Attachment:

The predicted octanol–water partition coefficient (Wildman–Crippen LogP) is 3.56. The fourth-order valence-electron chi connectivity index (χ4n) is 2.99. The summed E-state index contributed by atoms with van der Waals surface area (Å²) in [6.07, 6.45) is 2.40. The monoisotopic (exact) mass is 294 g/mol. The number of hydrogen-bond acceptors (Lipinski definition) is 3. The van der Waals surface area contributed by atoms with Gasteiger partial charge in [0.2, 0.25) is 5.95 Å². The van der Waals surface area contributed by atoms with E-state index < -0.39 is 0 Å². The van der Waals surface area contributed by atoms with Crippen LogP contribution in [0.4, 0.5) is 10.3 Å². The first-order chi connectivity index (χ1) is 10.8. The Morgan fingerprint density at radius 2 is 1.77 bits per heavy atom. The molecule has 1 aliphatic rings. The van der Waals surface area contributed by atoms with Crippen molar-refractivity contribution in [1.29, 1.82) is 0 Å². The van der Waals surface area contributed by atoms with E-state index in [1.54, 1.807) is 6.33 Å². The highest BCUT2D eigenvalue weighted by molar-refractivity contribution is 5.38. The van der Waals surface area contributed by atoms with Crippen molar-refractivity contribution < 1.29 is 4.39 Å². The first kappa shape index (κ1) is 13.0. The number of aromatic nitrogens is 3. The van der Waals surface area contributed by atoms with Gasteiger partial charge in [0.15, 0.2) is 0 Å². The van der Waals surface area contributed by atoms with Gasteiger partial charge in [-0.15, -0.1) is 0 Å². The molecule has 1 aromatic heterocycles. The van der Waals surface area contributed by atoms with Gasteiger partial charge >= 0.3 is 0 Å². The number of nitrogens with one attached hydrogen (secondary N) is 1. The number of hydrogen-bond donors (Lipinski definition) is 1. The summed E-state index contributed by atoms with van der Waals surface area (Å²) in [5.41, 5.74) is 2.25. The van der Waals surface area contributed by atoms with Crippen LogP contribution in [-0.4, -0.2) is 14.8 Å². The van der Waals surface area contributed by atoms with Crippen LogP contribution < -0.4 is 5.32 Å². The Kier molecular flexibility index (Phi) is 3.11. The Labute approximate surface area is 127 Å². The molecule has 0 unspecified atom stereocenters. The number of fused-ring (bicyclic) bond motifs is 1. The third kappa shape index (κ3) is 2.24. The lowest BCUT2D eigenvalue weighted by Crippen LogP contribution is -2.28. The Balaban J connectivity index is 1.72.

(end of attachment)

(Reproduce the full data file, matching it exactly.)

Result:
The predicted octanol–water partition coefficient (Wildman–Crippen LogP) is 3.56. The fourth-order valence-electron chi connectivity index (χ4n) is 2.99. The summed E-state index contributed by atoms with van der Waals surface area (Å²) in [6.07, 6.45) is 2.40. The monoisotopic (exact) mass is 294 g/mol. The number of hydrogen-bond acceptors (Lipinski definition) is 3. The van der Waals surface area contributed by atoms with Gasteiger partial charge in [0.2, 0.25) is 5.95 Å². The van der Waals surface area contributed by atoms with E-state index < -0.39 is 0 Å². The van der Waals surface area contributed by atoms with Crippen LogP contribution in [0.4, 0.5) is 10.3 Å². The first-order chi connectivity index (χ1) is 10.8. The Morgan fingerprint density at radius 2 is 1.77 bits per heavy atom. The molecule has 1 aliphatic rings. The van der Waals surface area contributed by atoms with Crippen molar-refractivity contribution in [1.29, 1.82) is 0 Å². The van der Waals surface area contributed by atoms with E-state index in [1.54, 1.807) is 6.33 Å². The highest BCUT2D eigenvalue weighted by molar-refractivity contribution is 5.38. The van der Waals surface area contributed by atoms with Crippen molar-refractivity contribution < 1.29 is 4.39 Å². The first kappa shape index (κ1) is 13.0. The number of aromatic nitrogens is 3. The van der Waals surface area contributed by atoms with Gasteiger partial charge in [0.15, 0.2) is 0 Å². The van der Waals surface area contributed by atoms with Gasteiger partial charge in [-0.15, -0.1) is 0 Å². The molecule has 1 aromatic heterocycles. The van der Waals surface area contributed by atoms with Gasteiger partial charge >= 0.3 is 0 Å². The number of nitrogens with one attached hydrogen (secondary N) is 1. The number of hydrogen-bond donors (Lipinski definition) is 1. The summed E-state index contributed by atoms with van der Waals surface area (Å²) in [5.41, 5.74) is 2.25. The van der Waals surface area contributed by atoms with Crippen LogP contribution in [-0.4, -0.2) is 14.8 Å². The van der Waals surface area contributed by atoms with Crippen LogP contribution < -0.4 is 5.32 Å². The Kier molecular flexibility index (Phi) is 3.11. The Labute approximate surface area is 127 Å². The molecule has 0 unspecified atom stereocenters. The number of fused-ring (bicyclic) bond motifs is 1. The third kappa shape index (κ3) is 2.24. The lowest BCUT2D eigenvalue weighted by Crippen LogP contribution is -2.28. The Balaban J connectivity index is 1.72.